The Stracheys was a well conected Victorian family. the family produced politicans, statesmen, and historical and sociological writers. The Strachey family was photographed by the famed French photographer Nadar, presumably while Sir
Richard and his family were in Paris (figure 1). Two older boys are wearing Eton suits. Lytton and his sister Marjorie look quite similarly dressed with long hair, bangs, and Fautleroy-looking outfits. Some of the best known family members, and details (where available) on their childhood and clothing, include:
Lt. General Sir Richard was the family patriarch. He was born in Somersetshire. I have no details on his childhood, but he was a noted soldier and colonial administrator. He served in India (1836-50), lived in England for 5 years, and then returned to India. He served in several posts in the colonial civil service associated with public works and the railways. He authored in 1879 a major work on public works, finances and railways of colonial India, jointly with his brother--Sir John Strachey, another colonial administrator. Most of his children were born in India. There were a total of 13 children. Two of the best known were Oliver (1874-1960) Lytton (1889-1932).
Oliver was educated at Eton and Oxford. He is associated with British intelligence and cryptology during both World Wars. He spent much of his life working for British Intelligence as a Cryptographer. He began this work during World War I. He served in British Military (Army) Intelligence (MI1). Between the wars he worked in the Government Code and Cypher School and Hugh Foss cracked an early Japanese Naval Code--the Japanese naval attaché machine cipher. They achieved this without speaking Japanese. The Americans and British at the time of Pearl Harbor were working on an updated Japanese Naval Code, but had not yet cracked it. Strachey worked at Bletchley Park where the German Enigma Code was broken. Strachley headed the ISOS section deciphering various messages on the Abwehr network which used turned German agents--the Double Cross system. The first decrypt was achieved (April 14, 1940). The decrypts were first codenamed Pear. They became known as ISOS (Illicit/Intelligence Services Oliver Strachey). Strachey was replaced as ISOS head by Denys Page (early 1942).
One of the best known members of the Strachey family was Sir Richard's son Lytton. He was born at Clapham Common South Side, London (1880). His father was Sir Richard Strachey, an Indian civil engineer and soldier. His godfather, Lord Strachey, was Viceroy to India in the late-1800s. His mother was the essayist Lady Jane Strachey. He was the eleventh child and was named after his godfather, the first earl of Lytton, viceroy of India. Lytton attended Abbotshulme School, and then went to Leamington College and Liverpool University where he studied history. Lytton became a noted biographer and essayist. Lytton's most famous work was Eminent Victorians (1918), a collection of short biographies. The distinctive stylistic features of this work is an aloof irony, by which the author, through the artful juxtaposition of incongrous or inconsistent facts, makes obstensibly laudatory, but ambiguous statements which relect discredit upon his subjects. He employed this style in his well-regarded Queen Victoria (1921). Lytton was part of the Bloomsbury literary movement at the turn of the century before World War I. Lytton Strachey lived a full life, dieing in 1932.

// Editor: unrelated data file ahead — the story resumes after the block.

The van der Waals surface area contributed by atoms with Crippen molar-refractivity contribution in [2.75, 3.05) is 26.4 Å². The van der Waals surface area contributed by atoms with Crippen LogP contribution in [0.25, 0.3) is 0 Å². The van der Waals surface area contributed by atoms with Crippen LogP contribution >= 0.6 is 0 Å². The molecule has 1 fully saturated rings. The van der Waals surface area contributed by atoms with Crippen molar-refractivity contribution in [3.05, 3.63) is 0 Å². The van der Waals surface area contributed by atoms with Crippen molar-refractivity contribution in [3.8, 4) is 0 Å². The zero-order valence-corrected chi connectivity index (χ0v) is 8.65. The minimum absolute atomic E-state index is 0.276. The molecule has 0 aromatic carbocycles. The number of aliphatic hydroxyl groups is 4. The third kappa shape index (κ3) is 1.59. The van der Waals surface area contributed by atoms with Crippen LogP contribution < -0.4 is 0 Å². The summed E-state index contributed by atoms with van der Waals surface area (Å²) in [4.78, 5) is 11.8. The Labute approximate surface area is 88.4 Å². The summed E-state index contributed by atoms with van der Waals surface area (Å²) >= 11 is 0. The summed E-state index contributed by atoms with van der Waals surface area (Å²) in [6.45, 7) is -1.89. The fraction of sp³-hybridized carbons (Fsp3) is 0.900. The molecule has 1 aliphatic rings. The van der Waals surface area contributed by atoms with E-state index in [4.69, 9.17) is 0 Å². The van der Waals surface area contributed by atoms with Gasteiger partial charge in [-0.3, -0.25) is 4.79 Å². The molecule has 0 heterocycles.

For those too young to have known it, the Bloomsbury world is like the memory of a legendary great-aunt; a clever, witty, rather scandalous great-aunt, who was a brilliant pianist, scholar and needlewoman, who could
read six languages and make sauces, who collected epigrams and china and daringly turned her back on charity and good works. The influence of Bloomsbury can still be found in the adulation of France; in the mixture of delicious food with civilized values, and in "saying what you mean". Religion was covered by a belief in the importance of human relationships, and the belief seems reasonable enough, though one gets the impression that the milk of human kindness was kept in the larder and that the tea was usually served with lemon. But Bloomsbury, at least in its own eyes, stood
for something more important; it stood for tolerance and intelligence, for seriousness about art and scepticism about the pretensions of the self-important, and it carried on a crusade about the conscious philistinism of the English upper classes. Lytton Strachey displayed all these aspects better than any other writer connected with Bloomsbury, and
its faults and virtues reflect and explain his own.
Evelyn John St Loe Strachey was a noted socialist statesman and
author. He was a leader of the British Labour party,
following the reformist policies advocated by his farther. He was
born in Guilford, the son of John John St Loe Strachey. Evelyn, usually
called John wore dresses as a young boy. One photograph shows him still in a dress at about
6 years of age (figure 3). He was educated at Oxford and as Labour MP
in the 1930s wrote several penetrating works on the danger of fascism and
the coming European crisis. He served in the Royal Air Force during the
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